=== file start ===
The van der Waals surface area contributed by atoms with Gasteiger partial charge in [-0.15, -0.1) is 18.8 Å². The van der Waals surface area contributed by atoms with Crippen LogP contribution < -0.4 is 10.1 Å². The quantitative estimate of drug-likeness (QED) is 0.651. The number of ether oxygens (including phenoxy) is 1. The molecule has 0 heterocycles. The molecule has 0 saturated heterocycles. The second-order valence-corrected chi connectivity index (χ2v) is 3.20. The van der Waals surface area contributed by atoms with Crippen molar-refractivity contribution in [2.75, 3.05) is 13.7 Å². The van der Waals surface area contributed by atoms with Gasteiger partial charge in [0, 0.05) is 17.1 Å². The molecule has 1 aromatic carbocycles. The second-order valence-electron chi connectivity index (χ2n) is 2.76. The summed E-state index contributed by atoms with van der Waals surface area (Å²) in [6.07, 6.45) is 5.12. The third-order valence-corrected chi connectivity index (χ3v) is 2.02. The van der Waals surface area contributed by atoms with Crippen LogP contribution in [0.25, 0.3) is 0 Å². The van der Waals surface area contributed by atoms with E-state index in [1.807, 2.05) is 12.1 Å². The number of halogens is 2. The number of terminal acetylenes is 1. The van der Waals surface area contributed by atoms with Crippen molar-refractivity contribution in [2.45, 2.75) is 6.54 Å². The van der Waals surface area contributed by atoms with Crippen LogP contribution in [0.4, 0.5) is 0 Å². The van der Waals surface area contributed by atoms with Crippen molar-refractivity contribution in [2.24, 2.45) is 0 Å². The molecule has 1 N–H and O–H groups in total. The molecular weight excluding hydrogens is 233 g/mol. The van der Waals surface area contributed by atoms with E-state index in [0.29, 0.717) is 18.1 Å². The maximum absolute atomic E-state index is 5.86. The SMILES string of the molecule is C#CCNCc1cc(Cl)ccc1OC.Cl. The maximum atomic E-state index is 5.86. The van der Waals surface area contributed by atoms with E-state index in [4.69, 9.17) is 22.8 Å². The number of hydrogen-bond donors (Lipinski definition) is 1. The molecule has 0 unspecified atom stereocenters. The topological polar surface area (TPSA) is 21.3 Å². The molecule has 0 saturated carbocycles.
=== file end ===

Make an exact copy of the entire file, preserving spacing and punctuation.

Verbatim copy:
The van der Waals surface area contributed by atoms with Gasteiger partial charge in [-0.15, -0.1) is 18.8 Å². The van der Waals surface area contributed by atoms with Crippen LogP contribution < -0.4 is 10.1 Å². The quantitative estimate of drug-likeness (QED) is 0.651. The number of ether oxygens (including phenoxy) is 1. The molecule has 0 heterocycles. The molecule has 0 saturated heterocycles. The second-order valence-corrected chi connectivity index (χ2v) is 3.20. The van der Waals surface area contributed by atoms with Crippen molar-refractivity contribution in [2.75, 3.05) is 13.7 Å². The van der Waals surface area contributed by atoms with Gasteiger partial charge in [0, 0.05) is 17.1 Å². The molecule has 1 aromatic carbocycles. The second-order valence-electron chi connectivity index (χ2n) is 2.76. The summed E-state index contributed by atoms with van der Waals surface area (Å²) in [6.07, 6.45) is 5.12. The third-order valence-corrected chi connectivity index (χ3v) is 2.02. The van der Waals surface area contributed by atoms with Crippen LogP contribution in [0.25, 0.3) is 0 Å². The van der Waals surface area contributed by atoms with E-state index in [1.807, 2.05) is 12.1 Å². The number of halogens is 2. The number of terminal acetylenes is 1. The van der Waals surface area contributed by atoms with Crippen molar-refractivity contribution in [2.45, 2.75) is 6.54 Å². The van der Waals surface area contributed by atoms with Crippen LogP contribution in [0.4, 0.5) is 0 Å². The van der Waals surface area contributed by atoms with Crippen molar-refractivity contribution in [2.24, 2.45) is 0 Å². The molecule has 1 N–H and O–H groups in total. The molecular weight excluding hydrogens is 233 g/mol. The van der Waals surface area contributed by atoms with E-state index in [0.29, 0.717) is 18.1 Å². The maximum absolute atomic E-state index is 5.86. The SMILES string of the molecule is C#CCNCc1cc(Cl)ccc1OC.Cl. The maximum atomic E-state index is 5.86. The van der Waals surface area contributed by atoms with E-state index in [4.69, 9.17) is 22.8 Å². The number of hydrogen-bond donors (Lipinski definition) is 1. The molecule has 0 unspecified atom stereocenters. The topological polar surface area (TPSA) is 21.3 Å². The molecule has 0 saturated carbocycles.